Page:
Presented by Lois Winter
We used to say the Pledge of Allegiance in public school every day. I always believed that “with liberty and justice for all” was an essential quality of democratic America. Even though I was aware that civil rights was a continuing struggle, it seemed that, although slow, progress was gradually being made toward equality. Recently, police killings of unarmed Blacks and the rise of White Supremacy became a shocking wake up call that “equal justice under the law” did not actually exist.
Often white people live in a protective bubble, unaware of the circumstances of others around them. I was surprised to find out how much I didn’t know about frequent discriminatory experiences directed toward people of color in America. American history as taught in public school curriculums tends to focus on the white leaders of our nation. The students in my third grade classes represented diverse races and cultures, but the American history curriculum we taught did not include information about their heritage. A large segment of our own population has been left out.
I have been trying to research, learn and share parts of the story that were omitted. The lack of complete information about our past explains why so many whites have difficulty coming to terms with the idea that white privilege, systemic racism, mass incarceration, and the Jim Crow legacy are still embedded in our current rules and laws. As long as the initial race-based inequity goes unrecognized, we have no way to understand how the inequalities of the past continue to affect cultural assumptions in the present.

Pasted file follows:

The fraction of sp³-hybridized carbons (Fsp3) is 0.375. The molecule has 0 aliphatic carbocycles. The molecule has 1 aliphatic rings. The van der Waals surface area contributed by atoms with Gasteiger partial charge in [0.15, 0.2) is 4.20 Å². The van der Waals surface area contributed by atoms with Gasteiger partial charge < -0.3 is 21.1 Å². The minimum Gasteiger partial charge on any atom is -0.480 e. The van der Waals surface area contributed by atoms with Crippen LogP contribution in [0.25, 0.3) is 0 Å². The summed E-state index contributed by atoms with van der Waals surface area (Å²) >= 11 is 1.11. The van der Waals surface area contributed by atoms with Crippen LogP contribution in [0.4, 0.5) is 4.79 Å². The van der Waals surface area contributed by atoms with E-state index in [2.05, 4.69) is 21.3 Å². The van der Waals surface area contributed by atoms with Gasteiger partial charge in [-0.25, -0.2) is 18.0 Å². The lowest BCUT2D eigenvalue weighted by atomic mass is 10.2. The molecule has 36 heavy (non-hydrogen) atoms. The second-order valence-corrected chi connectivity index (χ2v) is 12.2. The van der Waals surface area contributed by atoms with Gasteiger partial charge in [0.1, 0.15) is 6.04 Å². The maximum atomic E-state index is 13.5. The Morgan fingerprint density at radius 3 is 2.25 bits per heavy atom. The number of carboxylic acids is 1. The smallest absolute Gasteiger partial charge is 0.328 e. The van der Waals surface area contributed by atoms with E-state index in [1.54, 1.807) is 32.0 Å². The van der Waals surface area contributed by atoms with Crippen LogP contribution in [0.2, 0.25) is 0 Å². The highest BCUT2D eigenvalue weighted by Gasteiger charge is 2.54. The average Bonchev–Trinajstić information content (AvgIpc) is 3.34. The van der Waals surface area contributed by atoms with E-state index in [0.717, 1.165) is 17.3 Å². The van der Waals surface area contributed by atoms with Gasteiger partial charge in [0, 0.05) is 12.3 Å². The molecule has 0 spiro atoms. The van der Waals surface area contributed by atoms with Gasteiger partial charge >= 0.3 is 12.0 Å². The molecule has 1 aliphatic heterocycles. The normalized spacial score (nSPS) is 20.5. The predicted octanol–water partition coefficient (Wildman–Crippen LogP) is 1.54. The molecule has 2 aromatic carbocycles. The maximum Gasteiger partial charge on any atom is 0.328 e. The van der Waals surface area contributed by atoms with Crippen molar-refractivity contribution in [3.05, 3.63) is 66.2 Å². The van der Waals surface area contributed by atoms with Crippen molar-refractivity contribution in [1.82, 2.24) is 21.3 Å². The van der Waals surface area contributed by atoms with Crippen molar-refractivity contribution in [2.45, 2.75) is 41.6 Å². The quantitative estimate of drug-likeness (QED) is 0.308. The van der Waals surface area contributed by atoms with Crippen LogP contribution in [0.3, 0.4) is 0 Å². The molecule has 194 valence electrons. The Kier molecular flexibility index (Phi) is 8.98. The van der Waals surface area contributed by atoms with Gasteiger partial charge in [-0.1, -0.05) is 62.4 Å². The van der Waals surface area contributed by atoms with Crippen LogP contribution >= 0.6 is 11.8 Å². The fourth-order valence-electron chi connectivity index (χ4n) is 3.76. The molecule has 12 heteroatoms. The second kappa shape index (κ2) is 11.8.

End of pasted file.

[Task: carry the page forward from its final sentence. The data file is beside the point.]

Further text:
In 2019, the 400th anniversary of the arrival of the first Africans to Virginia was the inspiration for new African American history research. As a result, the stories now told at Jamestown and Ft. Monroe are quite different from the ones I used to hear on our class field trips. I am delighted to share some of the new/old historic information that we didn’t learn in school.
I believe we all need to be more informed about the past in order to move forward. We can’t understand who we are or who we have become without knowing how we got here. The legacy of enslaved people is not only an African American story; it belongs to all of us.
Join us on April 11! #LookBackMoveFoward
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